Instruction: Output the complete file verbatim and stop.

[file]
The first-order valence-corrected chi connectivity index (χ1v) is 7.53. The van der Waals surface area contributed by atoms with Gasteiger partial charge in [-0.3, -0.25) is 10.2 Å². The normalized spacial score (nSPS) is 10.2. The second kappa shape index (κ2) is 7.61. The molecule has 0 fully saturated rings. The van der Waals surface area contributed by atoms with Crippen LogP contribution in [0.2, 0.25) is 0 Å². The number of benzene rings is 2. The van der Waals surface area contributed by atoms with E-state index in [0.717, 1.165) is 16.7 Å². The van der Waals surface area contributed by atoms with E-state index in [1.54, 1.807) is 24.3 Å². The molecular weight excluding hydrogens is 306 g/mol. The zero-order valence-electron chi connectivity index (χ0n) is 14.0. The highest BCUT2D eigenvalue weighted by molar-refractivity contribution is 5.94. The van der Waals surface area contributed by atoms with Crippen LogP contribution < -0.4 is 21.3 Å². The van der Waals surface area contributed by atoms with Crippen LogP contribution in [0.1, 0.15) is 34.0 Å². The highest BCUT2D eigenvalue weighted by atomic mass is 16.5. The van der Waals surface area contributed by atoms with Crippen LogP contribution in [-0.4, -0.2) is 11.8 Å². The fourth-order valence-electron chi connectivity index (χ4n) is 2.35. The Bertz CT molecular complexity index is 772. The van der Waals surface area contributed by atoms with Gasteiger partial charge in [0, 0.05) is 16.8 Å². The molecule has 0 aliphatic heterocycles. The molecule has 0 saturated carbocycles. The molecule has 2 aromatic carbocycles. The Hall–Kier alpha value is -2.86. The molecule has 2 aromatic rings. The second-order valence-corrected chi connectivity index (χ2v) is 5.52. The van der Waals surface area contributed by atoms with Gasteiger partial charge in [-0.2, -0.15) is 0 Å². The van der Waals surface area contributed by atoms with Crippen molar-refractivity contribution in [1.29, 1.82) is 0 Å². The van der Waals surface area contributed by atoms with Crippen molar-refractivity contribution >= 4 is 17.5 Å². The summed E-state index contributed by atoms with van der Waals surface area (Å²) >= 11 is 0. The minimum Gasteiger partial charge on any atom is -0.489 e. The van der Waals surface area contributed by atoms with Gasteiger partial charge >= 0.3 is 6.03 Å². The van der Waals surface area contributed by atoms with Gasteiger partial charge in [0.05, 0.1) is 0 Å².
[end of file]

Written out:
The first-order valence-corrected chi connectivity index (χ1v) is 7.53. The van der Waals surface area contributed by atoms with Gasteiger partial charge in [-0.3, -0.25) is 10.2 Å². The normalized spacial score (nSPS) is 10.2. The second kappa shape index (κ2) is 7.61. The molecule has 0 fully saturated rings. The van der Waals surface area contributed by atoms with Crippen LogP contribution in [0.2, 0.25) is 0 Å². The number of benzene rings is 2. The van der Waals surface area contributed by atoms with E-state index in [0.717, 1.165) is 16.7 Å². The van der Waals surface area contributed by atoms with E-state index in [1.54, 1.807) is 24.3 Å². The molecular weight excluding hydrogens is 306 g/mol. The zero-order valence-electron chi connectivity index (χ0n) is 14.0. The highest BCUT2D eigenvalue weighted by molar-refractivity contribution is 5.94. The van der Waals surface area contributed by atoms with Crippen LogP contribution < -0.4 is 21.3 Å². The van der Waals surface area contributed by atoms with Crippen LogP contribution in [0.1, 0.15) is 34.0 Å². The highest BCUT2D eigenvalue weighted by atomic mass is 16.5. The van der Waals surface area contributed by atoms with Crippen LogP contribution in [-0.4, -0.2) is 11.8 Å². The fourth-order valence-electron chi connectivity index (χ4n) is 2.35. The Bertz CT molecular complexity index is 772. The van der Waals surface area contributed by atoms with Gasteiger partial charge in [0, 0.05) is 16.8 Å². The molecule has 0 aliphatic heterocycles. The molecule has 0 saturated carbocycles. The molecule has 2 aromatic carbocycles. The Hall–Kier alpha value is -2.86. The molecule has 2 aromatic rings. The second-order valence-corrected chi connectivity index (χ2v) is 5.52. The van der Waals surface area contributed by atoms with Gasteiger partial charge in [-0.2, -0.15) is 0 Å². The van der Waals surface area contributed by atoms with Crippen molar-refractivity contribution in [1.29, 1.82) is 0 Å². The van der Waals surface area contributed by atoms with Crippen molar-refractivity contribution >= 4 is 17.5 Å². The summed E-state index contributed by atoms with van der Waals surface area (Å²) >= 11 is 0. The minimum Gasteiger partial charge on any atom is -0.489 e. The van der Waals surface area contributed by atoms with Gasteiger partial charge >= 0.3 is 6.03 Å². The van der Waals surface area contributed by atoms with Gasteiger partial charge in [0.05, 0.1) is 0 Å².